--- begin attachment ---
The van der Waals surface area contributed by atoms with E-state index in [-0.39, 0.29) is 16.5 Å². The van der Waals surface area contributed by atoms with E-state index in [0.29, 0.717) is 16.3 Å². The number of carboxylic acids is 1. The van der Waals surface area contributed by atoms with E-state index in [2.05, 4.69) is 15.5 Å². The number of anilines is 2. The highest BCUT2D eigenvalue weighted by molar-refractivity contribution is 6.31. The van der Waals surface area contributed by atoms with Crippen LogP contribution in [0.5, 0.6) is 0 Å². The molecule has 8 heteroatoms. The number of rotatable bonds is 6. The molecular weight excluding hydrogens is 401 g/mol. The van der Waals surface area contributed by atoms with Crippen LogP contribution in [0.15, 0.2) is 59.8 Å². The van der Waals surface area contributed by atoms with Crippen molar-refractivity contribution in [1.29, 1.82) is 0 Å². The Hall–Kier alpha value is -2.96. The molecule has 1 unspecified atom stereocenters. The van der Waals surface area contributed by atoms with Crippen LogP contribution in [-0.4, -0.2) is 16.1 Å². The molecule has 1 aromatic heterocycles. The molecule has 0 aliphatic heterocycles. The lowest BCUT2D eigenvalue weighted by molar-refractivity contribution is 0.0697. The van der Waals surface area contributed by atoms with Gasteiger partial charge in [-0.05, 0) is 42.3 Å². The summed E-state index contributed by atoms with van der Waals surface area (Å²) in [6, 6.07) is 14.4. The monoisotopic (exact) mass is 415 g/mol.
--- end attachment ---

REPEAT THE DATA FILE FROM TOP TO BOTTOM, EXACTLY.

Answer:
The van der Waals surface area contributed by atoms with E-state index in [-0.39, 0.29) is 16.5 Å². The van der Waals surface area contributed by atoms with E-state index in [0.29, 0.717) is 16.3 Å². The number of carboxylic acids is 1. The van der Waals surface area contributed by atoms with E-state index in [2.05, 4.69) is 15.5 Å². The number of anilines is 2. The highest BCUT2D eigenvalue weighted by molar-refractivity contribution is 6.31. The van der Waals surface area contributed by atoms with Crippen LogP contribution in [0.5, 0.6) is 0 Å². The molecule has 8 heteroatoms. The number of rotatable bonds is 6. The molecular weight excluding hydrogens is 401 g/mol. The van der Waals surface area contributed by atoms with Crippen LogP contribution in [0.15, 0.2) is 59.8 Å². The van der Waals surface area contributed by atoms with Crippen molar-refractivity contribution in [1.29, 1.82) is 0 Å². The Hall–Kier alpha value is -2.96. The molecule has 1 unspecified atom stereocenters. The van der Waals surface area contributed by atoms with Crippen LogP contribution in [-0.4, -0.2) is 16.1 Å². The molecule has 1 aromatic heterocycles. The molecule has 0 aliphatic heterocycles. The lowest BCUT2D eigenvalue weighted by molar-refractivity contribution is 0.0697. The van der Waals surface area contributed by atoms with Gasteiger partial charge in [-0.05, 0) is 42.3 Å². The summed E-state index contributed by atoms with van der Waals surface area (Å²) in [6, 6.07) is 14.4. The monoisotopic (exact) mass is 415 g/mol.